• Noise: Fan-driven space heaters can be very loud with annoying white noise. Because the heater must be located in a confined area, it is difficult to avoid this sound.

7 Basic Types of Space Heaters

Convection Heaters (Radiant or Quartz)

Convection heaters electrify metal coils or a halogen bulb, with a reflector to point the heat at specific areas within the room.

Because there is no fan, heat range is limited to just a few feet. On the plus side, the lack of a fan means that these units are nearly silent.

Convection Fan-Style Heaters

The second most basic type of indoor space heater pushes air heated by electric coils with a small electric fan.

As soon the coils stop radiating heat, the heater quickly cools down. These are considered one of the least effective types of space heaters.

Ceramic Box Heaters (Convection)

Similar to the convection-only heaters, these also have fans that push air over heating elements.

The difference is that ceramic box heaters have ceramic plates that retain heat after the electric coils are no longer hot.

Ceramic Tower (Convection)

Similar to the ceramic box heater, except in size and shape.

Tower convection heaters stretch the coils and housing higher and thinner to more effectively disperse heat throughout the room.

Micathermic Convection Heaters

These heaters’ electric coils make contact with large, thin sheets of mica, heating them so that they can retain warmth for a long time. No fans are involved.

One great advantage of micathermic heaters is that they can be installed flat against a wall, much like a flat-screen television, saving space and better dispersing heat within the room.

Also, micathermic heaters are better at keeping down dust than fan-driven heaters because they do not move air as vigorously. This means that micathermic heaters work well for allergy sufferers and others affected by dust or moving air.

Oil-Filled Radiator-Style Heaters

While permanently installed boiler-driven steam and water radiators are slowly being phased out of buildings, wheeled oil-filled electric radiators have stepped in to take their place.

The oil in this type of radiator is heated by electric elements. The oil is sealed within the radiator and never needs to be refilled.

While energy efficient, these heaters are heavy and at risk for tipping over.

Propane-Powered Indoor Heaters

Indoor-safe propane heaters are highly effective, pushing out up to 9,000 BTU per hour for less money than electric heaters. Disposable propane canisters can run the heater at full blast for up to four to five hours.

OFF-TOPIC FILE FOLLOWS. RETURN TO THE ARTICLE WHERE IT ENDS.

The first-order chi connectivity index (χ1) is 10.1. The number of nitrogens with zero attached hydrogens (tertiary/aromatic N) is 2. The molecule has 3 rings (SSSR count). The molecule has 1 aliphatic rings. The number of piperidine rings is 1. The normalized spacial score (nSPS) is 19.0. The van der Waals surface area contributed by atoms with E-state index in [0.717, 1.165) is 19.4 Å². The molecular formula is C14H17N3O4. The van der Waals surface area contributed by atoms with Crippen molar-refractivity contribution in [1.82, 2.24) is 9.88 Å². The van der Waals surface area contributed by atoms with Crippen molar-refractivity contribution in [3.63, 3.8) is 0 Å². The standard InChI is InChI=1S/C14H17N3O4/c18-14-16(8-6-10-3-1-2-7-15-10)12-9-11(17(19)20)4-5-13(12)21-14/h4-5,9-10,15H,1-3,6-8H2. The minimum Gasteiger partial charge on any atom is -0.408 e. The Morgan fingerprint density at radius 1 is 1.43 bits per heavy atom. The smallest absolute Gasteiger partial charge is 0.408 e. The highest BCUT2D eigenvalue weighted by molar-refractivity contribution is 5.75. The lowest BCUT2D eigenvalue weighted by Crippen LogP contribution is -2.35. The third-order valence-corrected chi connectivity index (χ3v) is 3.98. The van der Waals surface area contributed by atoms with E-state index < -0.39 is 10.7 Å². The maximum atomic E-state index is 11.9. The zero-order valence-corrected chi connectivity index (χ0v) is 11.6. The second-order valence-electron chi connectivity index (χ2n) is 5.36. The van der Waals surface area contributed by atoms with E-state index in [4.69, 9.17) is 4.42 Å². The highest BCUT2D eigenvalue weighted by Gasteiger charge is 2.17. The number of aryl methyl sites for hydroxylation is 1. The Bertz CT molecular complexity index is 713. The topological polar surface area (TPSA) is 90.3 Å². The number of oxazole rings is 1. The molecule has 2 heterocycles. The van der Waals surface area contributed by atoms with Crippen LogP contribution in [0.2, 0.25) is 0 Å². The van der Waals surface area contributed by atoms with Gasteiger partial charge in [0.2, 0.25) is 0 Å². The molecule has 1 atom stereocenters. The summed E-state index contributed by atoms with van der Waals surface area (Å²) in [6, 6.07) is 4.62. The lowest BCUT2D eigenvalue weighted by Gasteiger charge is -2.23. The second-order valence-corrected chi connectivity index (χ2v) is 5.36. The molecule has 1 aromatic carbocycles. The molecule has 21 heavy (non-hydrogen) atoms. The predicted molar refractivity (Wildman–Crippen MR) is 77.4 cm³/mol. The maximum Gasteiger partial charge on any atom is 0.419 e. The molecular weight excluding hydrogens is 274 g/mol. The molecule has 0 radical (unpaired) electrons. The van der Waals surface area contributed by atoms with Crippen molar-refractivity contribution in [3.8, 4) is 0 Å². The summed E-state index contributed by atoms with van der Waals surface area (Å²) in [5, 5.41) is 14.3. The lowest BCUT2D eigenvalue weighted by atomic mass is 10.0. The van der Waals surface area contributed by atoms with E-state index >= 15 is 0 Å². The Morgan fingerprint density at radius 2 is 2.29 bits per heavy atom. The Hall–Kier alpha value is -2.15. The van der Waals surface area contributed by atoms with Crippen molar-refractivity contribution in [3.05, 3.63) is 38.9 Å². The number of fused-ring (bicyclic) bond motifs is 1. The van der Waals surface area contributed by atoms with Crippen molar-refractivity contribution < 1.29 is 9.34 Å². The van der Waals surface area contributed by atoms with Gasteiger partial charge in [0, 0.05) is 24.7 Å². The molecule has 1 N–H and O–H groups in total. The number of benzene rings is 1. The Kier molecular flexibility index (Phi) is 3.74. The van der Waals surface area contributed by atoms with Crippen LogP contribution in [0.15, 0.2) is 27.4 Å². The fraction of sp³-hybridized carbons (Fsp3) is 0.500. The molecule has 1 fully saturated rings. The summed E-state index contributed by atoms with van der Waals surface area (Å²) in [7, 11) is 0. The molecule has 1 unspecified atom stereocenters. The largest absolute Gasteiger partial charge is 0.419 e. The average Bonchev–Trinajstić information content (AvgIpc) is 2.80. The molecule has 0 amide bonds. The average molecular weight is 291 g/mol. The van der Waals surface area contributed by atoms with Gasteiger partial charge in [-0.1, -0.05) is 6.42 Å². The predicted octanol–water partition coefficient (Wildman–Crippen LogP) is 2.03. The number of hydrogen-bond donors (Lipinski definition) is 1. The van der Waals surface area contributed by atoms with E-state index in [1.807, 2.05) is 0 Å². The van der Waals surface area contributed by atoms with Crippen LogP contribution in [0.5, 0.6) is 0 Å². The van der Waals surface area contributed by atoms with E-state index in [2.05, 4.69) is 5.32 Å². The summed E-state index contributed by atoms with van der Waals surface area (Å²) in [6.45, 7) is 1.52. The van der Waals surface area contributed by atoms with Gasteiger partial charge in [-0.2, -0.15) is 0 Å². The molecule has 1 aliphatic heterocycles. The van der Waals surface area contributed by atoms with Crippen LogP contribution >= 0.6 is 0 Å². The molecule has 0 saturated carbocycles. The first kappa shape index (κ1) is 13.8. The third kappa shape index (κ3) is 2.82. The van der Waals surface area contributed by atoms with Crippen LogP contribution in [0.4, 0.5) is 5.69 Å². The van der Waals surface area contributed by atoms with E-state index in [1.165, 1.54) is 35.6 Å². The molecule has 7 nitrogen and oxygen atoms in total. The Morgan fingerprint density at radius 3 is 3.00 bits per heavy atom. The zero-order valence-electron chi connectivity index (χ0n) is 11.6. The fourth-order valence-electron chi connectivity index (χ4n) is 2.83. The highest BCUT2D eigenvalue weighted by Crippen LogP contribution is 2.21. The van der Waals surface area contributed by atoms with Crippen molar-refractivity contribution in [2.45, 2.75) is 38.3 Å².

These heaters emit no smell of gas. They are great for heating large areas, such as living rooms, basements, and garages.

Safety First - Space Heater Buying Guide

How to Use a Space Heater

  1. Stay Up to Date: Older space heaters may not meet newer safety standards. Ensure that your heater meets current safety standards.
  2. Set on Proper Surface: Provide a firm, level surface for the heater, such as hard flooring (tile, vinyl, wood, etc.) or a table.
  3. Buffer Zone: Clear flammable materials such as bedding, drapes, and furniture from a three-foot radius around the heater.
  4. Safety Zone: Children and pets love to explore space heaters’ glowing coils and power cords; keep them well away from the heater.
  5. Disconnect: Unplug the heater when you leave the room.
  6. No Extensions: Plug directly into outlet; avoid extension cords.
  7. Waking Hours Only: Turn off and unplug the heater when you go to sleep.
  8. Moisture: Keep the heater away from damp areas such as showers and bathtubs.
  9. Proper Fuel Type: Ensure that you use only kerosene (not gasoline) for kerosene heaters. Gasoline increases the possibility of fire.
  10. Indoor-Only Propane Heaters: Make sure that any portable propane space heaters you use indoors are specifically designed for indoor use.

How it Heats - Space Heater Buying Guide

Top Ways to Optimize Your Space Heater

  1. Keep It Small: Confine the space; do not use in spaces that are too large for the heater.
  2. Give It Room to Do Its Job: All space heaters, except for wall-mounted heaters, require several feet of clear space around the unit for the heat to evenly and efficiently disperse throughout the room.
  3. Correct Positioning: Follow manufacturers’ positioning requirements, especially with fan-driven directional space heaters.
  4. Ensure Clear Airflow: Clean air intake vents with a vacuum while the heater is unplugged.
  5. Be Patient: Convection heaters take more time to heat up a room than fan-driven space heaters.

Electric or propane space heaters, though not the optimal way to heat a room, do provide a number of advantages over whole-house heating systems. Learn which features to look for when purchasing a space heater and get valuable usage, optimization, and safety tips.